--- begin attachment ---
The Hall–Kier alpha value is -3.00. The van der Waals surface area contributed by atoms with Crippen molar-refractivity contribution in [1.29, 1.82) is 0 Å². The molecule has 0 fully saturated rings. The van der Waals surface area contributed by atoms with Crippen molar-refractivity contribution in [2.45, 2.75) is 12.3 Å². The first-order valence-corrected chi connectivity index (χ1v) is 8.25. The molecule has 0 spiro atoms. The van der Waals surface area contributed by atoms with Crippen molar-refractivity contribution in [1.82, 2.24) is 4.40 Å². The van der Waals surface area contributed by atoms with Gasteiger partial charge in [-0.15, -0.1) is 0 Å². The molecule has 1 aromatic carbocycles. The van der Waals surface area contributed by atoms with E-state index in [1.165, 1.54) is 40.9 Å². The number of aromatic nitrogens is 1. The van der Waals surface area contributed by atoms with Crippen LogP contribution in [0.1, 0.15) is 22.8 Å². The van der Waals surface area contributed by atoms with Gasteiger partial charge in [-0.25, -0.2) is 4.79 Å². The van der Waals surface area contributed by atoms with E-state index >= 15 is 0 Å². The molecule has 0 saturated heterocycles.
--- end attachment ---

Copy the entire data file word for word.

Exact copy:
The Hall–Kier alpha value is -3.00. The van der Waals surface area contributed by atoms with Crippen molar-refractivity contribution in [1.29, 1.82) is 0 Å². The molecule has 0 fully saturated rings. The van der Waals surface area contributed by atoms with Crippen molar-refractivity contribution in [2.45, 2.75) is 12.3 Å². The first-order valence-corrected chi connectivity index (χ1v) is 8.25. The molecule has 0 spiro atoms. The van der Waals surface area contributed by atoms with Crippen molar-refractivity contribution in [1.82, 2.24) is 4.40 Å². The van der Waals surface area contributed by atoms with Gasteiger partial charge in [-0.15, -0.1) is 0 Å². The molecule has 1 aromatic carbocycles. The van der Waals surface area contributed by atoms with E-state index in [1.165, 1.54) is 40.9 Å². The number of aromatic nitrogens is 1. The van der Waals surface area contributed by atoms with Crippen LogP contribution in [0.1, 0.15) is 22.8 Å². The van der Waals surface area contributed by atoms with Gasteiger partial charge in [-0.25, -0.2) is 4.79 Å². The van der Waals surface area contributed by atoms with E-state index >= 15 is 0 Å². The molecule has 0 saturated heterocycles.